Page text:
The years 2016 and 2017 will long be remembered in Danville for what can only be described as a “gang war” that resulted in a nearly two-year-long crime spree of murders, attempted murders, drug dealing and related offenses.
Indeed, in 2016, Virginia State Police data showed Danville had the highest per capita homicide rate of any locality in Virginia. There were 16 homicides that year, and nearly a third of them were gang-related. The horrors continued into 2017 with 13 homicides.
During those two bloody years, three gangs — the Rollin 60s Crips, the Billys (a gang affiliated with the Bloods) and the MILLA Bloods — carried out a tit-for-tat war that began, federal prosecutors say, with the December 2015 shooting of Rollin 60s Crips member Robert “Jay” Kennedy. When the Rollin 60s Crips and MILLA Bloods formed a local alliance, the Bloods national leadership authorized the Billys to assassinate the MILLAs’ local leader, Dashawn Anthony, in December 2017.
It’s a tale of bloody fights for supremacy that you almost need a flowchart to plot out who’s related to whom and how, along with a timeline to show how one event led to another to another.
The U.S. Attorney’s Office for the Western District of Virginia became involved in the case, corralling the resources of local, state and federal law enforcement agencies to take down the gangs. There were waves of arrests as police, backed up by the power of federal prosecutors, took suspects off the streets. And thankfully, the war seems to be tapering off as the worst of the offenders are either believed to be behind bars awaiting trial or are in federal prison after guilty pleas.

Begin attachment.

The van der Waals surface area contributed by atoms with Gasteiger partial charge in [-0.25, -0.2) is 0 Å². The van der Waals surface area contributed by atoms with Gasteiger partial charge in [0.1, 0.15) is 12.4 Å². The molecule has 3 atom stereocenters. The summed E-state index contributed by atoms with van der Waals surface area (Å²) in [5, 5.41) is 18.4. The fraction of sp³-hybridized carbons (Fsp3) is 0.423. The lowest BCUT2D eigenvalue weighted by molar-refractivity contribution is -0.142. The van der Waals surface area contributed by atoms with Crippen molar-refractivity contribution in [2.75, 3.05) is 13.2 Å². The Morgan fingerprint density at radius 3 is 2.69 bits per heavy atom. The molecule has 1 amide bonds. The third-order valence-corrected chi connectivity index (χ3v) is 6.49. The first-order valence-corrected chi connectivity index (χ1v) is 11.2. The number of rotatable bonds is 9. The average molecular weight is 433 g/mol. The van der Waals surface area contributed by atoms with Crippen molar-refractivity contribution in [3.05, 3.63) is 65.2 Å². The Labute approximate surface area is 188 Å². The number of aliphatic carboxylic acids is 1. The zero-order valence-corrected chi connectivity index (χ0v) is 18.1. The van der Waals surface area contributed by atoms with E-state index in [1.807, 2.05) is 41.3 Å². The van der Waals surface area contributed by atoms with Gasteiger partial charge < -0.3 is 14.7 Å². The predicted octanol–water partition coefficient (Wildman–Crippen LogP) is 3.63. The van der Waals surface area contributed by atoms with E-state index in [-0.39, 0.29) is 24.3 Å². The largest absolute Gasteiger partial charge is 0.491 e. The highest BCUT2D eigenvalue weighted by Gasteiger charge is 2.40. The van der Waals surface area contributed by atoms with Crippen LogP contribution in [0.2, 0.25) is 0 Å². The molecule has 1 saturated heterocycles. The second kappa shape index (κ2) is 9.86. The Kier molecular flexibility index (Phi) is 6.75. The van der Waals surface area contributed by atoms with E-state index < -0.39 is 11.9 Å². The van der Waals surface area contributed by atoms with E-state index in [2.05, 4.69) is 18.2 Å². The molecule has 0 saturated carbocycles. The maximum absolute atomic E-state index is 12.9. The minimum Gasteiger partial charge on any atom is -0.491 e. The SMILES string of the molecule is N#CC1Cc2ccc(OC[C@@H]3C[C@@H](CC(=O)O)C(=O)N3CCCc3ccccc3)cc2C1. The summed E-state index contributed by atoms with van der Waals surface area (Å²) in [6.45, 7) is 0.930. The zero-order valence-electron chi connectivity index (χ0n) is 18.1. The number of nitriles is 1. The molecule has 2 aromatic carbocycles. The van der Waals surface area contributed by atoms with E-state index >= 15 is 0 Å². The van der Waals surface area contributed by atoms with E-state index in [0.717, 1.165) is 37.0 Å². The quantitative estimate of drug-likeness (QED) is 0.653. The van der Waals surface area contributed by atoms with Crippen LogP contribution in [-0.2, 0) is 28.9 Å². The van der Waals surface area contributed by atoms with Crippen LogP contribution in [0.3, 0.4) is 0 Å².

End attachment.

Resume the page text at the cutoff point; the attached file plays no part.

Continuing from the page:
For that, all of Danville is thankful and grateful to federal prosecutors and law enforcement for removing these threats from our streets.
But ... .
For one reason or another, many of the courtroom proceedings have not taken place in the federal courthouse on Main Street in Danville. Motions hearings and plea deals, like Monday’s guilty plea by Jaquan Lamont Trent to a charge of racketeering conspiracy, have taken place in courtrooms in Roanoke and Charlottesville, far away from the community so traumatized by this gang war.
To date, five people have pleaded guilty in what is an ongoing criminal investigation and prosecution. But here’s the thing: Not a single plea has occurred in Danville’s federal court. Rather, they’ve occured hours away with little or no public notice. As one judge explained, it would be inconvenient to shuttle defendants from prison holding cells to Danville, not to mention for lawyers to arrange the calendars.
We understand that. But it was this community that was caught in the crossfire for more than two years. Is it too much to ask that federal officials do all in their power to give our community the chance to see, firsthand, the system deal with these defendants? Or are we too small and far flung a frontier for accessible court proceedings?
Danville and its people suffered through this war; Danville and its residents should also be able to be see our legal system at work as justice is meted out.